Lucas Herbert has never been one to baulk at a challenge.
In his junior golfing days at Neangar Park he loved nothing more than taking on, and beating, older children and adults.
In the early stages of his professional career he relished the test of being paired with Jason Day at the Australian Open.
While most 21-year-old's would probably crumble under the pressure, Herbert welcomed it and more than held his own against the former world number one.
Next week in New York, Herbert faces another stern challenge when he plays in the second major of the year the US Open.
The venue is Winged Foot Golf Club - widely-regarded as one of the toughest tests in golf.
The past two times Winged Foot has hosted the US Open the winning scores have been five-over par (Geoff Ogilvy in 2006) and seven-over par (Hale Irwin in 1974).
It's a course that exposes your deficiencies, but that doesn't concern Herbert.
The 25-year-old welcomes the challenge.
"It will be one of the hardest US Open courses to play,'' Herbert said from Chicago this week.
"That's how I want it to be. I prefer it to be too hard than too easy.
"I feel like the golf course can set up quite well for me.
"It's going to be long and it's a place where you're going to need to drive the ball well, which is a strength of mine.
"There's going to be a lot of long irons into greens, which again plays into one of my strengths.
"You don't get slow greens at a US Open, so heading into the tournament I hope they make it as hard as possible, so that we get a true test to find the best player in the world."
Herbert has never set foot on the infamous par-70 Winged Foot layout.
However, he feels as though he's well prepared for the golf exam that starts on Thursday.
"I've done plenty of research and watched some old videos,'' he said.
"The last weeks of practice have been geared around playing a US Open course.
"I've never been to Winged Foot, but I feel as though I know more about the course than the normal person would just through the research I've done.
"It could be a case that par wins by a large number.
"Level par could be a great score, so I'm getting my mindset ready to be playing for pars and accepting the fact that I will make the odd bogey out there."
Herbert, who is ranked 79th in the world, last event was the first major of the season the US PGA Championship at Harding Park in early August.
He narrowly missed the cut that week, but it wasn't all doom and gloom.
"Harding Park gave me confidence in some areas,'' he said.
"My iron play was not where it needed to be, but my short game was above the level it needed to be.
"I putted the ball unbelievably and I chipped and pitched it unbelievably.
"That was really fulfilling to have that come about, but it was also annoying that I couldn't use it towards the rest of my game that week.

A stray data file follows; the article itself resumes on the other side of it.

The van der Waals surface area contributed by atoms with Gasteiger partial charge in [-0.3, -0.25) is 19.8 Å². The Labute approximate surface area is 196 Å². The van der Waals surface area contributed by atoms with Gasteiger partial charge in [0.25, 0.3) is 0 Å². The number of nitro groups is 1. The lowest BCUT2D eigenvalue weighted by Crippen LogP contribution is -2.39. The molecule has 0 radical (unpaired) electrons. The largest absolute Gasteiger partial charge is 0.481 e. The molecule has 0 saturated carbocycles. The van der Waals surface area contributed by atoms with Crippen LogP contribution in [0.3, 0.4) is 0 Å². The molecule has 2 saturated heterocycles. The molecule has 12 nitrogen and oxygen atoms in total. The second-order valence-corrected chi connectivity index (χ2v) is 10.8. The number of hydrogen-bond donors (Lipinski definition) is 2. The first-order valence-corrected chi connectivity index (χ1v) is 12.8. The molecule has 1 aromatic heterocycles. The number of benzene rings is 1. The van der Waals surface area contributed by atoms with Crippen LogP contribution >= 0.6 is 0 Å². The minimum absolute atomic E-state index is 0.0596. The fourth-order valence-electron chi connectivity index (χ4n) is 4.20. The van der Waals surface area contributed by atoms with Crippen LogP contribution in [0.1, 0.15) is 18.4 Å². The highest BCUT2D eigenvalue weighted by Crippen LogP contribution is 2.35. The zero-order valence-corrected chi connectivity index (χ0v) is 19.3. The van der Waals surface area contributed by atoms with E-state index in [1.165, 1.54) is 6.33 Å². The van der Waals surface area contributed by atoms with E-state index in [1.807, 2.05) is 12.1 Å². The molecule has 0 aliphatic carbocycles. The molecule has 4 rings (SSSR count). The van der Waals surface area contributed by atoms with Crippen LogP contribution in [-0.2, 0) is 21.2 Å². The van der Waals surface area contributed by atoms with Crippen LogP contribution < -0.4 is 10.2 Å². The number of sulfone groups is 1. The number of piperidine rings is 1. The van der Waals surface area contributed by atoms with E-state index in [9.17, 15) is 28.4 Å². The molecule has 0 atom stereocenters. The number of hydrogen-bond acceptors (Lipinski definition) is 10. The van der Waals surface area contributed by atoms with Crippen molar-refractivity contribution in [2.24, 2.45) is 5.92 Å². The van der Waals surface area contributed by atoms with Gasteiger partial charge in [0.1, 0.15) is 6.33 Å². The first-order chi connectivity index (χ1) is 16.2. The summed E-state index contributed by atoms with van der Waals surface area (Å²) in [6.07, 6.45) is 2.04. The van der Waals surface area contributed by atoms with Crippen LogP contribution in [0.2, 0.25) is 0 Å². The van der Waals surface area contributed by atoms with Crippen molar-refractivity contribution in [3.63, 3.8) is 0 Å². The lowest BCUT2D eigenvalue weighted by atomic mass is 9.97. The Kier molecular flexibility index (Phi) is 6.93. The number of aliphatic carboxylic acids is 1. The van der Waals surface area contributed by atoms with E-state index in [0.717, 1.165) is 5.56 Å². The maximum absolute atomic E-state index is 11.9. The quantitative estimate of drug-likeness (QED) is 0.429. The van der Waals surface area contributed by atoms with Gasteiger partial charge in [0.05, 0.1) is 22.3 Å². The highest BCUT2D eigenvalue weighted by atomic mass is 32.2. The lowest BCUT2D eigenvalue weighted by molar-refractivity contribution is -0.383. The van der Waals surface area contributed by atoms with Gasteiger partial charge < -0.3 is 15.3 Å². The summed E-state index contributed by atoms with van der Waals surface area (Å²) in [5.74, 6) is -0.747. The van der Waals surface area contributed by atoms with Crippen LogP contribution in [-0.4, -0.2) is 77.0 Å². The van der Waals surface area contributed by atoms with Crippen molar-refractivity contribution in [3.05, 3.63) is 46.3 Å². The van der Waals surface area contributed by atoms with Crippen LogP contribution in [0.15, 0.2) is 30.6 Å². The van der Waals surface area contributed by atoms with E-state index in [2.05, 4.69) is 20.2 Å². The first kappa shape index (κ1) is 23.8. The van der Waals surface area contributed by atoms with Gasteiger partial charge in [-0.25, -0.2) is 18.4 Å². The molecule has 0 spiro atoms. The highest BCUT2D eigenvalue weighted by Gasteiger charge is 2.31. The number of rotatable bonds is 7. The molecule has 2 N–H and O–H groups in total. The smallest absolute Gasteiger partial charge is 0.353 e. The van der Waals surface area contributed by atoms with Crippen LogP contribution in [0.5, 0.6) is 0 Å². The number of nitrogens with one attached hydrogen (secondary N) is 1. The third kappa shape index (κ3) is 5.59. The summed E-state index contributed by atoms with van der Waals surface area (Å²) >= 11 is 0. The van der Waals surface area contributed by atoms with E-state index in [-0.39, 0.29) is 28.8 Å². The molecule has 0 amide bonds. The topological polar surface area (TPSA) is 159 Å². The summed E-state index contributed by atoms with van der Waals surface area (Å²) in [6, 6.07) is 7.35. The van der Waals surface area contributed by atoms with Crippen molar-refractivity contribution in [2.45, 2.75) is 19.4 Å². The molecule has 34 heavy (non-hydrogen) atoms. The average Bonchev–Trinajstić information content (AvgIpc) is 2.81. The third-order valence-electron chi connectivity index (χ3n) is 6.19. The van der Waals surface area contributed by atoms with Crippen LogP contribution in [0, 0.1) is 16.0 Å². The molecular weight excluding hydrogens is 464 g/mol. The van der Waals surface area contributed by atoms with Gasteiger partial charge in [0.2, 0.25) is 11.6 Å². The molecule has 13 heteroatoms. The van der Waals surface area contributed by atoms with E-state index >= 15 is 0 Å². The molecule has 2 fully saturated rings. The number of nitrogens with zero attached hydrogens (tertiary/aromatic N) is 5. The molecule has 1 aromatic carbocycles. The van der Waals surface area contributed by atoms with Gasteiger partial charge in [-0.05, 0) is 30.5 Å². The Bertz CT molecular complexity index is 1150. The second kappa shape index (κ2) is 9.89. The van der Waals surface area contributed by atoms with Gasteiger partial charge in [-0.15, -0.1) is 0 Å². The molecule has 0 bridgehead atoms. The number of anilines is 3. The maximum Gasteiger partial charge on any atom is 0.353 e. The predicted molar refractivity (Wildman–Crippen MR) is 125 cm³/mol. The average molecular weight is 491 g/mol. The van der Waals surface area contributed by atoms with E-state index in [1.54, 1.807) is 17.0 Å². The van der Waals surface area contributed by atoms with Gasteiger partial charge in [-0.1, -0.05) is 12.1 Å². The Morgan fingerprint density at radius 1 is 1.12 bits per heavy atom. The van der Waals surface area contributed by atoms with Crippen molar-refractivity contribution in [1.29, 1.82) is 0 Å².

"The focus of the last two or three weeks has been on getting my entire game at a world-class level so that I have a chance of competing next week."
Herbert's "home" base to prepare for Winged Foot has been Beverly Country Club on Chicago's southside.
Herbert moved into a nearby house with friends for a few weeks before he heads to New York this weekend.
"I played the Western Amateur at Beverly about six years ago and I made some friends and started coming back from then,'' Herbert said.
"Everyone at the cub has been great to me. I can go out and practice when I want to.
"The members leave me alone when I'm working and then when I'm in the clubhouse everyone wants to have a chat and supports me.
"I love coming back here and I really feel at home."
While Herbert has hit thousands of balls at Beverly in recent weeks, 2020 has been a light year for him in terms of tournament golf.
The COVID-19 pandemic has caused havoc with golf tours around the globe.
"It's been a pretty stop start year. It feels as though I've been sitting around waiting a lot of the time,'' he said.
"It has been hard to get any rhythm going.
"At the same time that could help me next week. A major like the US Open is such a massive test mentally and physically and it will tire people out quickly.
"A lot of the top guys have just come off a really busy stretch and they could be burnt out.
"Not playing much could turn out to be an advantage for me."
Herbert did have his own COVID-19 scare recently when one of his friends in Chicago tested positive for the disease.
Herbert had been in close contact with his friend and quickly underwent his own test.
"It was a concerning couple of days, but I was showing no symptoms,'' Herbert said.
"I certainly didn't want the test to come back positive and then not be able to play next week.
"The test result came back negative a couple of days later."
Herbert said the difference in Australian and US government attitudes towards COVID-19 were stark.
"In Australia it seems we're pretty much hellbent on stopping the virus and not have any more cases,'' Herbert said.
"In the US it seems they've accepted that it's near on impossible to do that (without a vaccine).
"Basically, everyday life goes on here with a few limitations. Everyone wears masks when you're around people and there's social distancing...but I haven't been locked in the house. Most things are open, I've been able to socialise and it seems pretty safe."
After the US Open, Herbert will return to the European Tour for three events.
His breakthrough win in the Duabi Desert Classic in January has Herbert well-positioned in eighth place in the European Tour's Race to Dubai rankings.
The European Tour's prestigious DO World Tour Championship has been scheduled for December 10-13 in Dubai.
"I'll head to Europe after the US Open and probably play three events,'' Herbert said.
"I'll reassess where things are at then and I might even come home."
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